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  • 1. Introduction to Algorithms Second Edition by Cormen, Leiserson, Rivest & Stein Chapter 24
  • 2. Single-Source Shortest Path In a shortest-paths problem , we are given a weighted, directed graph G = ( V , E ), with weight function w : E -> R mapping edges to real-valued-weights. The weight of path p = v 0, v 1, ..., vk is the sum of the weights of its constituent edges:
  • 3. Single-Source Shortest Path We define the shortest-path weight from u to v by
  • 4. Variant of Single-Source Shortest Path Single-destination shortest-paths problem: Find a shortest path to a given destination vertex t from each vertex v . By reversing the direction of each edge in the graph, we can reduce this problem to a single-source problem.
  • 5. Variant of Single-Source Shortest Path Single-pair shortest-path problem: Find a shortest path from u to v for given vertices u and v . If we solve the single-source problem with source vertex u , we solve this problem also.
  • 6. Variant of Single-Source Shortest Path All-pairs shortest-paths problem: Find a shortest path from u to v for every pair of vertices u and v . This problem can be solved by running a single-source algorithm once from each vertex.
  • 7. Single-Source Shortest Path Negative weight edges: If the graph G = ( V , E ) contains no negative-weight cycles reachable from the source s , then for all v ε V , the shortest-path weight δ ( s , v ) remains well defined, even if it has a negative value.
  • 8. Copyright © The McGraw-Hill Companies, Inc. Permission required for reproduction or display.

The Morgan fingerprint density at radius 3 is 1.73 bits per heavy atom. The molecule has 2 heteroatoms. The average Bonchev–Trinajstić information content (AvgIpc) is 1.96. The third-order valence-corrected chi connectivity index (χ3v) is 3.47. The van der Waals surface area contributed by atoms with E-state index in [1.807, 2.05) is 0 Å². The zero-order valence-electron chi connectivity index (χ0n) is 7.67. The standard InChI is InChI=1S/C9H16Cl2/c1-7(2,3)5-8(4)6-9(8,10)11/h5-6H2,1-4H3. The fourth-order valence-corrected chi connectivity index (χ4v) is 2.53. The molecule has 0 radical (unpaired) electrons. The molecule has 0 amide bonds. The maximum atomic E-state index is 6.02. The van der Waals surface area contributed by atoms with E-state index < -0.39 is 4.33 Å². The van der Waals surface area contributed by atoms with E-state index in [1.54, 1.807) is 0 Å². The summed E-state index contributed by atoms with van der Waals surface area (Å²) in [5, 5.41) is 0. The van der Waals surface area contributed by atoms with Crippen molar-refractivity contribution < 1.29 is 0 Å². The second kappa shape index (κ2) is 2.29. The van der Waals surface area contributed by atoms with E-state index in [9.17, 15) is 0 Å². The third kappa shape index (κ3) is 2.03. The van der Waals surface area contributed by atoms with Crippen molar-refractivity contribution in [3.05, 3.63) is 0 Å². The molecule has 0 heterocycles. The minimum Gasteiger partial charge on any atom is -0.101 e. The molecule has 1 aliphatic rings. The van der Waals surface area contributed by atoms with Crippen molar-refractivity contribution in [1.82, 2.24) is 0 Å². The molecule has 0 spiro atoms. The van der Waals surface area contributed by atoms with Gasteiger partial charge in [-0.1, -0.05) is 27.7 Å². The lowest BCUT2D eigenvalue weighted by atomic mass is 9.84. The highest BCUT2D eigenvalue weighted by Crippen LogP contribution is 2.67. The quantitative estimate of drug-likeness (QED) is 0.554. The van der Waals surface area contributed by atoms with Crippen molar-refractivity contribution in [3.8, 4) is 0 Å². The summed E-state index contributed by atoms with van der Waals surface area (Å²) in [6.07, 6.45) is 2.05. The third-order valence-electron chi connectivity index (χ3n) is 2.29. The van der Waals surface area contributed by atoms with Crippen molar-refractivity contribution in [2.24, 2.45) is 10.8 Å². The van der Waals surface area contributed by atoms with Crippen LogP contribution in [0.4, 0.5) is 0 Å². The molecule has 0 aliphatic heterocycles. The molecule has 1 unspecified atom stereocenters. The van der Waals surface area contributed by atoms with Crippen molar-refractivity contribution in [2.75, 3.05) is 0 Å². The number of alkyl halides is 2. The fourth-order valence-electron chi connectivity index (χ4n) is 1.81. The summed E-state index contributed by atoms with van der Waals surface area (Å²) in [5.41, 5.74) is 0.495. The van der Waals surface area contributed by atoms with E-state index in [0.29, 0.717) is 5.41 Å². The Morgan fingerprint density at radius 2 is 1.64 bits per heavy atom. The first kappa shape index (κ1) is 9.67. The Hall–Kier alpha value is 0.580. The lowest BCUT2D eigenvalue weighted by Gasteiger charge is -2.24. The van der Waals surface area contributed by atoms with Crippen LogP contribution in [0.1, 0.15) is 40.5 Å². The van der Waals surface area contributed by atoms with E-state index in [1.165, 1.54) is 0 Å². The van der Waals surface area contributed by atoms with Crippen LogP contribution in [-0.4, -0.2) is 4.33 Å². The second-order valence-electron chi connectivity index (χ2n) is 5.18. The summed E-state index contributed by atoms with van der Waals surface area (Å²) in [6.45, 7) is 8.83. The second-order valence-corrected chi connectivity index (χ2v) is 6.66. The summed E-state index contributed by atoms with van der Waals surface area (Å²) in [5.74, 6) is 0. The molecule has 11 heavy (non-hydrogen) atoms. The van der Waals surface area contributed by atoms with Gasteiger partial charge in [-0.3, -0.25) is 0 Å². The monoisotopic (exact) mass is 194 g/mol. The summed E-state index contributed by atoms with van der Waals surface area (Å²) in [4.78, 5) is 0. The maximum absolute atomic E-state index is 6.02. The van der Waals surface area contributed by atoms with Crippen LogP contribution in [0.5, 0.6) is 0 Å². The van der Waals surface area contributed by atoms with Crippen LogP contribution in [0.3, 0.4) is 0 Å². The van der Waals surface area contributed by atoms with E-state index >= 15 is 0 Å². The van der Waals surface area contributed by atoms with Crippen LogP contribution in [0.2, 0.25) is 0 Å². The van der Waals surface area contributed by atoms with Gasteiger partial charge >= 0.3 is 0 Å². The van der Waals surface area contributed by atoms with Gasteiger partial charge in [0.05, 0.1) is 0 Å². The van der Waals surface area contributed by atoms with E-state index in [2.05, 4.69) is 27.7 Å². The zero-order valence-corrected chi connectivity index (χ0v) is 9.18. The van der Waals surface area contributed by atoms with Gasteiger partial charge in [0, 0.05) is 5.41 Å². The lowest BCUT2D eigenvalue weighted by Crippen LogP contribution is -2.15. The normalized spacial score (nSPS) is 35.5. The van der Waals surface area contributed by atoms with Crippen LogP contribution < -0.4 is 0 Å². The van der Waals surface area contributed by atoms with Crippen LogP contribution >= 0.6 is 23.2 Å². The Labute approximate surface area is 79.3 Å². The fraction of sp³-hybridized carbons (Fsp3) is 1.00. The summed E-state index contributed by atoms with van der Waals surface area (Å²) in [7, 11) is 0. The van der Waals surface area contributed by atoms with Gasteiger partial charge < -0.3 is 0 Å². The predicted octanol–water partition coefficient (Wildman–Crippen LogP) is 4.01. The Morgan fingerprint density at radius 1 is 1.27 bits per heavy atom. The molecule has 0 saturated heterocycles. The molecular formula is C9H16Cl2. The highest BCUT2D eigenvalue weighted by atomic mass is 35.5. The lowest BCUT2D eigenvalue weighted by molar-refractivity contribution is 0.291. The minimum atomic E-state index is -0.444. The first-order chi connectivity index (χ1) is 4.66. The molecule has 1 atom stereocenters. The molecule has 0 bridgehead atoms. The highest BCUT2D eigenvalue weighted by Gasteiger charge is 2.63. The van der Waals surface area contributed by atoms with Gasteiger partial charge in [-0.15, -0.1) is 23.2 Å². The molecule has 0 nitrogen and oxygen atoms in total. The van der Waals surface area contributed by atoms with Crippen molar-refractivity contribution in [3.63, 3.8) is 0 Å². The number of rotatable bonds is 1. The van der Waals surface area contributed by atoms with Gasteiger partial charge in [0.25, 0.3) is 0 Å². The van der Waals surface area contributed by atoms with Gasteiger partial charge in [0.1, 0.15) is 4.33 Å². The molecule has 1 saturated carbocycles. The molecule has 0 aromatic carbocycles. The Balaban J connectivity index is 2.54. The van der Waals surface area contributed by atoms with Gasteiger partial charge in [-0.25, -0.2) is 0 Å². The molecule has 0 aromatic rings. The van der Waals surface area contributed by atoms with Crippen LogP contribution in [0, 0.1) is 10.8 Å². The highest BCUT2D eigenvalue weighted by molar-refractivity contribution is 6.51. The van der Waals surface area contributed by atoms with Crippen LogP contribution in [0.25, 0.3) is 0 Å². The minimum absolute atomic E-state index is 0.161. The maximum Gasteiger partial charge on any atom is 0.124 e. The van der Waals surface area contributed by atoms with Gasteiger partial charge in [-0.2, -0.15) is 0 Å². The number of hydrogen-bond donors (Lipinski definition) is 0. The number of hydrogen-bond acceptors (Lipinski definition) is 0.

• 9. Single-Source Shortest Path Shortest paths are not necessarily unique.
  • 10. Copyright © The McGraw-Hill Companies, Inc. Permission required for reproduction or display.
  • 11. Copyright © The McGraw-Hill Companies, Inc. Permission required for reproduction or display.
  • 12. Single-Source Shortest Path The process of relaxing an edge ( u , v ) consists of testing whether we can improve the shortest path to v found so far by going through u and, if so, updating d [ v ] and π[ v ].
  • 13. Copyright © The McGraw-Hill Companies, Inc. Permission required for reproduction or display.
  • 14. Copyright © The McGraw-Hill Companies, Inc. Permission required for reproduction or display.
  • 15. Copyright © The McGraw-Hill Companies, Inc. Permission required for reproduction or display.
  • 16. Copyright © The McGraw-Hill Companies, Inc. Permission required for reproduction or display.
  • 17. Copyright © The McGraw-Hill Companies, Inc. Permission required for reproduction or display.
  • 18. Single-Source Shortest Path in Directed Acyclic Graphs
    • The algorithm starts by topologically sorting the dag to impose a linear ordering on the vertices.
    • If there is a path from vertex u to vertex v , then u precedes v in the topological sort.
  • 19. Single-Source Shortest Path in Directed Acyclic Graphs
    • We make just one pass over the vertices in the topologically sorted order.
    • As we process each vertex, we relax each edge that leaves the vertex.
  • 20. Copyright © The McGraw-Hill Companies, Inc. Permission required for reproduction or display.
  • 21. Copyright © The McGraw-Hill Companies, Inc. Permission required for reproduction or display.
  • 22. Dijkstra’s Algorithm
    • Dijkstra's algorithm solves the single-source shortest-paths problem on a weighted, directed graph G = ( V , E ) for the case in which all edge weights are nonnegative.
  • 23. Dijkstra’s Algorithm
    • The algorithm repeatedly selects the vertex u є V - S
    • with the minimum shortest-path estimate, adds u to S , and relaxes all edges leaving u .
  • 24. Dijkstra’s Algorithm
    • In the implementation, we are using a min-priority queue Q of vertices, keyed by their d values.
  • 25. Copyright © The McGraw-Hill Companies, Inc. Permission required for reproduction or display.
  • 26. Copyright © The McGraw-Hill Companies, Inc. Permission required for reproduction or display.